Faith First: God at the Center

The value that we place on something is directly proportional to the amount of time, attention, and energy we give to that one thing. For example, if NFL football is important to someone, it can be assumed that they spend a lot of time watching football, checking statistics, tracking specific teams and players, and analyzing games. In addition, they may spend time in the off-season following players, keeping up with the who is drafted to what team, and even watching incoming college students as they continue to develop their game. Therefore, in this example, the time spent on NFL football communicates to anyone that it is important to that person. If this is true for something like football, or any other interest, then it is certainly true for our faith. If faith is something that is important to someone, then they, too, spend a lot of time nurturing their faith by attending Mass, reading scripture, praying, reaching out to those in need, and even becoming involved in their parish. Does this notion hold true for a high school teen?

A few months ago, I had the opportunity to watch one of our teens (let’s call him Kyle for the sake of this blog) play in a high school basketball game. Kyle recently finished his senior year of high school and was one of the leading scorers on the basketball team at a nationally recognized Catholic High School. And believe me, he had the three-pointers to prove it! In addition, Kyle has already signed a full-ride scholarship with Northern Arizona University, where he will be attending this fall. With all that being observed, it is evident that Kyle plays at the elite caliber of sports, at least one in which he will continue to pursue at the college level. Over the years, he has put in countless hours of training and practice to achieve the level of success he has throughout his many years of playing basketball. Basketball is important to Kyle, which is reflected in the amount of time he has spent with the game over the past several years.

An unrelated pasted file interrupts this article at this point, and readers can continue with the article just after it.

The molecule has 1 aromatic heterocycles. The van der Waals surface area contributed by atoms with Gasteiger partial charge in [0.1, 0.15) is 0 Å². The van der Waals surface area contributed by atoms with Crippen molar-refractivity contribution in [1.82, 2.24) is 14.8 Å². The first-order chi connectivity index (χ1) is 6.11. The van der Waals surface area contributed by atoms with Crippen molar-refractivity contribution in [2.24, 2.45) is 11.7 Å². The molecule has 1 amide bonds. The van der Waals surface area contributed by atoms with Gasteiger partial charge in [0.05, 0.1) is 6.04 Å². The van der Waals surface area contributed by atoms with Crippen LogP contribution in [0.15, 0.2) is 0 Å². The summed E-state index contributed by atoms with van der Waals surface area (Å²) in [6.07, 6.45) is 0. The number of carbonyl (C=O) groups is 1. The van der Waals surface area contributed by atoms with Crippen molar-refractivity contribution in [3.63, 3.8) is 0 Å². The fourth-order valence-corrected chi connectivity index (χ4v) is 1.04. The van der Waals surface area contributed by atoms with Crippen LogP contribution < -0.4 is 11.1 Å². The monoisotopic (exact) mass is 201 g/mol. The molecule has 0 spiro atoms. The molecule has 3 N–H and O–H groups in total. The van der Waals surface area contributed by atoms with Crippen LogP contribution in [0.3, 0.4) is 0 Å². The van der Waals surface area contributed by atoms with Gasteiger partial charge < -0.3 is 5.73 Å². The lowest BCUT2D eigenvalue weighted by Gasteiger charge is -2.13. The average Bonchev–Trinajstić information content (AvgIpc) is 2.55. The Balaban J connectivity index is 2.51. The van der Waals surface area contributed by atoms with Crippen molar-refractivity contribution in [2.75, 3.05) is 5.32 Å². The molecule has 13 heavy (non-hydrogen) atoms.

Often, this tends to consume a teenager’s life, be it sports, theater, academics, clubs, extra-curricular activities, or a combination of any of those things. Perhaps the amount of time they spend on any of those things may be out of their control; it is, to some degree, reflective of important things in a teen’s life. Excelling in sports, achieving academic success, performing on the stage, or being a part of any group with a common mission are all important things and time consuming for teens.

The issue, however, comes when we turn to the topic of faith. Because of the busyness of teens, it often means that the one thing that gets cut from their life first is their faith. Out-of-town tournaments give good excuses for not being at Mass on Sunday. Studies at night overtake the amount of time that could be spent in prayer. And weekend performances drain the energy from teens where they do not want to show up on a Sunday night Life Night.

Getting back to the example of Kyle, what many people may not know, is that he attends Mass every Sunday. He also comes to most Life Nights (except for those he would miss if he were out of town at a basketball tournament), serves as a leader on our Core Team, and is one of our teen leaders in the Edge Middle School program. This is a teen who is dedicated to basketball, but he also is dedicated to his faith. He has broken the mold that we see too often for someone who is busy with sports and academics and eliminates the time spent on their faith. Kyle has communicated that his faith is important, and his actions support the importance of faith in his life.